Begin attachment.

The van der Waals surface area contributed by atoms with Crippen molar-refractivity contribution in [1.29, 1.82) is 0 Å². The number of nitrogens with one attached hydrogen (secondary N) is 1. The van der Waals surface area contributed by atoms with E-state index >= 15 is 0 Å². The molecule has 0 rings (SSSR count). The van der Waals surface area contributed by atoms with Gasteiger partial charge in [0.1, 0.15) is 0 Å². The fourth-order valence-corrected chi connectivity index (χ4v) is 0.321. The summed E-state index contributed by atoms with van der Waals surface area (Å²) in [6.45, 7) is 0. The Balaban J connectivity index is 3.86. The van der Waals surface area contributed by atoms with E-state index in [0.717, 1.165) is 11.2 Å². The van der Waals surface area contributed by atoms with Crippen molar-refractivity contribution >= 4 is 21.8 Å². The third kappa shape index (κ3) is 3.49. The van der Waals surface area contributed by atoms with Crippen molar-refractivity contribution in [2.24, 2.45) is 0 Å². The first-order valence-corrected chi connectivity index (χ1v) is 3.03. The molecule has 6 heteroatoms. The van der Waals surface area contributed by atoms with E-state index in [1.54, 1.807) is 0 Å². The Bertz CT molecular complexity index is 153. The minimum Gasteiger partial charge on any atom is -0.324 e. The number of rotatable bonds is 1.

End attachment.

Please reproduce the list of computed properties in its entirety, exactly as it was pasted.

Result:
The van der Waals surface area contributed by atoms with Crippen molar-refractivity contribution in [1.29, 1.82) is 0 Å². The number of nitrogens with one attached hydrogen (secondary N) is 1. The van der Waals surface area contributed by atoms with E-state index >= 15 is 0 Å². The molecule has 0 rings (SSSR count). The van der Waals surface area contributed by atoms with Gasteiger partial charge in [0.1, 0.15) is 0 Å². The fourth-order valence-corrected chi connectivity index (χ4v) is 0.321. The summed E-state index contributed by atoms with van der Waals surface area (Å²) in [6.45, 7) is 0. The Balaban J connectivity index is 3.86. The van der Waals surface area contributed by atoms with E-state index in [0.717, 1.165) is 11.2 Å². The van der Waals surface area contributed by atoms with Crippen molar-refractivity contribution >= 4 is 21.8 Å². The third kappa shape index (κ3) is 3.49. The van der Waals surface area contributed by atoms with Crippen molar-refractivity contribution in [2.24, 2.45) is 0 Å². The first-order valence-corrected chi connectivity index (χ1v) is 3.03. The molecule has 6 heteroatoms. The van der Waals surface area contributed by atoms with E-state index in [1.54, 1.807) is 0 Å². The Bertz CT molecular complexity index is 153. The minimum Gasteiger partial charge on any atom is -0.324 e. The number of rotatable bonds is 1.